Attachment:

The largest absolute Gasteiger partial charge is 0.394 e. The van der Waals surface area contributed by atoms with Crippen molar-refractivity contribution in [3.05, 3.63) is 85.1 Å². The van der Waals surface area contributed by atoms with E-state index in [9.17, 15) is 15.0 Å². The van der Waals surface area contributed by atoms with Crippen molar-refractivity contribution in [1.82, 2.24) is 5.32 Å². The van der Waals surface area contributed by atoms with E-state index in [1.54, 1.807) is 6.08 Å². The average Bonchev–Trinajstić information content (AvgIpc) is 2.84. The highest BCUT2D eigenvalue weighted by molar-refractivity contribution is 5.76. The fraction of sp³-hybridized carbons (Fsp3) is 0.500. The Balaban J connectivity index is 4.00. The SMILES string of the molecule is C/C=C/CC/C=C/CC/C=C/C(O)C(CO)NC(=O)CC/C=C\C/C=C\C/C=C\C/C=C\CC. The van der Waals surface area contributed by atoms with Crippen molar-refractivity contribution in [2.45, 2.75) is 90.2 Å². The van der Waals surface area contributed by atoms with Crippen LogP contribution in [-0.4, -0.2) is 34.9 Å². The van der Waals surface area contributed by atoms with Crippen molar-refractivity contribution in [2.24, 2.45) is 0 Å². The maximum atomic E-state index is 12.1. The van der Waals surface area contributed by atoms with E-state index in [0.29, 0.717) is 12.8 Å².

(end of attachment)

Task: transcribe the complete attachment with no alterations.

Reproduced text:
The largest absolute Gasteiger partial charge is 0.394 e. The van der Waals surface area contributed by atoms with Crippen molar-refractivity contribution in [3.05, 3.63) is 85.1 Å². The van der Waals surface area contributed by atoms with E-state index in [9.17, 15) is 15.0 Å². The van der Waals surface area contributed by atoms with Crippen molar-refractivity contribution in [1.82, 2.24) is 5.32 Å². The van der Waals surface area contributed by atoms with E-state index in [1.54, 1.807) is 6.08 Å². The average Bonchev–Trinajstić information content (AvgIpc) is 2.84. The highest BCUT2D eigenvalue weighted by molar-refractivity contribution is 5.76. The fraction of sp³-hybridized carbons (Fsp3) is 0.500. The Balaban J connectivity index is 4.00. The SMILES string of the molecule is C/C=C/CC/C=C/CC/C=C/C(O)C(CO)NC(=O)CC/C=C\C/C=C\C/C=C\C/C=C\CC. The van der Waals surface area contributed by atoms with Crippen molar-refractivity contribution in [2.45, 2.75) is 90.2 Å². The van der Waals surface area contributed by atoms with Crippen LogP contribution in [-0.4, -0.2) is 34.9 Å². The van der Waals surface area contributed by atoms with Crippen molar-refractivity contribution in [2.24, 2.45) is 0 Å². The maximum atomic E-state index is 12.1. The van der Waals surface area contributed by atoms with E-state index in [0.29, 0.717) is 12.8 Å².